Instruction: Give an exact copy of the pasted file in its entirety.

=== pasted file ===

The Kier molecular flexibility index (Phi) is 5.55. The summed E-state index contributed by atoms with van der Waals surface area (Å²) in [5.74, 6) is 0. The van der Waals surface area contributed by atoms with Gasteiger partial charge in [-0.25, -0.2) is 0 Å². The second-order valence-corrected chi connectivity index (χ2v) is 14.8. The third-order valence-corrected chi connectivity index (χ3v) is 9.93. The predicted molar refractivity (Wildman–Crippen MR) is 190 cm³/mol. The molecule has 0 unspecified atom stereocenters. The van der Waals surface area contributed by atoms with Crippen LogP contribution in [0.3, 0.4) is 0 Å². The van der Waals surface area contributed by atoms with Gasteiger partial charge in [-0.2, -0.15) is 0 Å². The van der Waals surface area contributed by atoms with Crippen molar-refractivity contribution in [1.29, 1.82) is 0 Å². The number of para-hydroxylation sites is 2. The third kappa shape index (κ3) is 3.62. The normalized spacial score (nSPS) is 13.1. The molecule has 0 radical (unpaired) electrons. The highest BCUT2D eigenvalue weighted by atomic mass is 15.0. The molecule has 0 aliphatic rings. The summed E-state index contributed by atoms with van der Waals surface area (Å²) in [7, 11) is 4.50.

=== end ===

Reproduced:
The Kier molecular flexibility index (Phi) is 5.55. The summed E-state index contributed by atoms with van der Waals surface area (Å²) in [5.74, 6) is 0. The van der Waals surface area contributed by atoms with Gasteiger partial charge in [-0.25, -0.2) is 0 Å². The second-order valence-corrected chi connectivity index (χ2v) is 14.8. The third-order valence-corrected chi connectivity index (χ3v) is 9.93. The predicted molar refractivity (Wildman–Crippen MR) is 190 cm³/mol. The molecule has 0 unspecified atom stereocenters. The van der Waals surface area contributed by atoms with Crippen LogP contribution in [0.3, 0.4) is 0 Å². The van der Waals surface area contributed by atoms with Gasteiger partial charge in [-0.2, -0.15) is 0 Å². The van der Waals surface area contributed by atoms with Crippen molar-refractivity contribution in [1.29, 1.82) is 0 Å². The number of para-hydroxylation sites is 2. The third kappa shape index (κ3) is 3.62. The normalized spacial score (nSPS) is 13.1. The molecule has 0 radical (unpaired) electrons. The highest BCUT2D eigenvalue weighted by atomic mass is 15.0. The molecule has 0 aliphatic rings. The summed E-state index contributed by atoms with van der Waals surface area (Å²) in [7, 11) is 4.50.